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NSA chief lobbies lawmakers to kill amendment that would limit surveillance

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June 6, 2013: In this file photo National Security Agency plaques are seen at the compound at Fort Meade, Md. (AP)

The head of the National Security Agency made an urgent visit to Capitol Hill on Tuesday to try to dissuade lawmakers from voting for an amendment that would rein in their mass collection of phone records. 

Gen. Keith Alexander met privately with Republicans, and later Democrats, to voice the agency's concerns about an amendment to a major defense bill that would halt the blanket collection of records, including telephone call records, for people not already subject to an investigation. 

Part of the concern is that even entertaining the amendment on the floor could expose certain programs. 

But sponsor Rep. Justin Amash, R-Mich., said, as he left the meeting with Alexander on Tuesday, that he thinks "they're making progress" in gaining support for the measure. 

The amendment folds into other efforts to cut funding for NSA programs and generally rein in the agency's operations, in the wake of media leaks about its surveillance programs. 

The Rules Committee voted late Monday to allow the NSA amendments to the $598.3 billion defense bill to be voted on after the House begins consideration of the sweeping measure on Tuesday. 

Another amendment prohibits funds to the NSA to target a U.S. individual or acquire and store the content of that person's communications, including phone calls and emails. 

Tea Party conservatives and liberal Democrats had pushed to include the amendments. Republicans leaders had raised concerns about any attempt to undercut anti-terrorism efforts.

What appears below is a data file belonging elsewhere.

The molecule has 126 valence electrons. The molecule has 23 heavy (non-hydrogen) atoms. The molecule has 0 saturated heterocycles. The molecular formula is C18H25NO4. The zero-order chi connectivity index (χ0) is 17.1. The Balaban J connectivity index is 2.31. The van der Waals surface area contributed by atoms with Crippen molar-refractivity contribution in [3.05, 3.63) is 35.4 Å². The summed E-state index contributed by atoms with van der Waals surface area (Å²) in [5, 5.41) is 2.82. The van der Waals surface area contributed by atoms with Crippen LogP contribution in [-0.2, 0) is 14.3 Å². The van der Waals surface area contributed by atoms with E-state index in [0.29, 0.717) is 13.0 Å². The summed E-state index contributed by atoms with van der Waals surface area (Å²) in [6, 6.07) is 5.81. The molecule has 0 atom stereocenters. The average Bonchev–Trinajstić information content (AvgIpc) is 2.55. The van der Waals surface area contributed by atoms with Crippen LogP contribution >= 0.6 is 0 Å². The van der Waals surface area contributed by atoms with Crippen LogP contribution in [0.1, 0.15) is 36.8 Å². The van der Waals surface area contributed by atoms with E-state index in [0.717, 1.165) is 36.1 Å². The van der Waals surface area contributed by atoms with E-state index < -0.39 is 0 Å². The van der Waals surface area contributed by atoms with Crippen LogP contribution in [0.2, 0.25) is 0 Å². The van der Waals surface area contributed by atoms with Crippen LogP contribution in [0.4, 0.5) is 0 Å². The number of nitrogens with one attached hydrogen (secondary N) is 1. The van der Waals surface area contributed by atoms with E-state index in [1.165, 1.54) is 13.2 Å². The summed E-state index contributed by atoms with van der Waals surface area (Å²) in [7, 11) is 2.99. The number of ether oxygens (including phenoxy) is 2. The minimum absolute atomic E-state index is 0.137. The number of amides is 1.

The White House in June threatened to veto the House version of the bill, arguing that the legislation rejects the Pentagon's cost-saving efforts to close domestic military bases and raise enrollment fees for health care. 

Amash said his measure would allow the NSA to collect data and records, but only if the Foreign Intelligence Surveillance Court said in a statement that the collection of data pertains to an individual under investigation. Otherwise, the NSA would lose its funding. 

Former NSA systems analyst Edward Snowden leaked documents last month that revealed that the NSA had collected phone records, while a second NSA program forced major Internet companies to turn over contents of communications to the government. 

Leaders in Congress, such as Boehner and House Intelligence Committee Chairman Mike Rogers, R-Mich., have strongly defended the programs, but libertarian lawmakers and liberals have expressed serious concerns about the government's surveillance in a fierce debate over privacy and national security. 

Sen. Patrick Leahy, chairman of the Senate Judiciary Committee, is also proposing a bill requiring police to get a warrant before accessing emails and other online messages. 

The bill -- which passed in Leahy's committee this spring -- is cosponsored by Utah Republican Sen. Mike Lee and reportedly has widespread support among Senate Democrats and such Internet companies as Google and Yahoo. 

However, Senate Republicans are concerned about mandatory warrants interfering with civil regulatory investigations, considering they are only for criminal investigations. 

The House Rules Committee also voted Monday to allow amendments dealing with the use of funds for Syria and Egypt and the transfer of detainees from Guantanamo Bay. 

On Syria, the House will vote on a proposal from Florida Republican Rep. Trey Radel, who is seeking to block funding for military operations in Syria inconsistent with the War Powers Resolution. 

The United States has been providing humanitarian assistance to the opposition seeking to overthrow the Assad government. The administration has recently taken steps to arm rebels with weapons and ammunition, a move welcomed by some in Congress but troubling to other lawmakers. 

The House will also consider an amendment introduced by Thomas Massie, R-Ky., and Amash that prohibits the use of funding for military or paramilitary operations in Egypt. 

On Guantanamo Bay, members will vote on a proposal by Reps. Jim Moran, D-Va., and Adam Smith, D-Wash., that would permit the transfer of detainees from Guantanamo Bay to the United States or elsewhere. 

A similar measure introduced by Smith allowing the transfer of detainees was rejected last month by the House Armed Services Committee. 

Fox News' Chad Pergram and The Associated Press contributed to this report.

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